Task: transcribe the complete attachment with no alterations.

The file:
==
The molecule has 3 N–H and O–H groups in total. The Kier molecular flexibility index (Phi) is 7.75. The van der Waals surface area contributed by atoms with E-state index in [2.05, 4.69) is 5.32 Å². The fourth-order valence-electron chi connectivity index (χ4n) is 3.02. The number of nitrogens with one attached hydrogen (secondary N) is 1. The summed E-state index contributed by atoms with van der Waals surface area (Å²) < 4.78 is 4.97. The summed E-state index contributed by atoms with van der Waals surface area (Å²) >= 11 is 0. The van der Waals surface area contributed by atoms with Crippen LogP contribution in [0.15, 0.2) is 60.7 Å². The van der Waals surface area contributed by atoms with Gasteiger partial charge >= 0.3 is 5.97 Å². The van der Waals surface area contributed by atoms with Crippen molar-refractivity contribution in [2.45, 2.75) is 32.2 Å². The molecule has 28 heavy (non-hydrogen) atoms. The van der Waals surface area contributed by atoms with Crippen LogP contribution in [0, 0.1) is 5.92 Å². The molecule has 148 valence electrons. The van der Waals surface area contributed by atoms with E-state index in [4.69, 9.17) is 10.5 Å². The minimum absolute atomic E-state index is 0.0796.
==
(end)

The molecule has 3 N–H and O–H groups in total. The Kier molecular flexibility index (Phi) is 7.75. The van der Waals surface area contributed by atoms with E-state index in [2.05, 4.69) is 5.32 Å². The fourth-order valence-electron chi connectivity index (χ4n) is 3.02. The number of nitrogens with one attached hydrogen (secondary N) is 1. The summed E-state index contributed by atoms with van der Waals surface area (Å²) < 4.78 is 4.97. The summed E-state index contributed by atoms with van der Waals surface area (Å²) >= 11 is 0. The van der Waals surface area contributed by atoms with Crippen LogP contribution in [0.15, 0.2) is 60.7 Å². The van der Waals surface area contributed by atoms with Gasteiger partial charge >= 0.3 is 5.97 Å². The van der Waals surface area contributed by atoms with Crippen molar-refractivity contribution in [2.45, 2.75) is 32.2 Å². The molecule has 28 heavy (non-hydrogen) atoms. The van der Waals surface area contributed by atoms with Crippen LogP contribution in [0, 0.1) is 5.92 Å². The molecule has 148 valence electrons. The van der Waals surface area contributed by atoms with E-state index in [4.69, 9.17) is 10.5 Å². The minimum absolute atomic E-state index is 0.0796.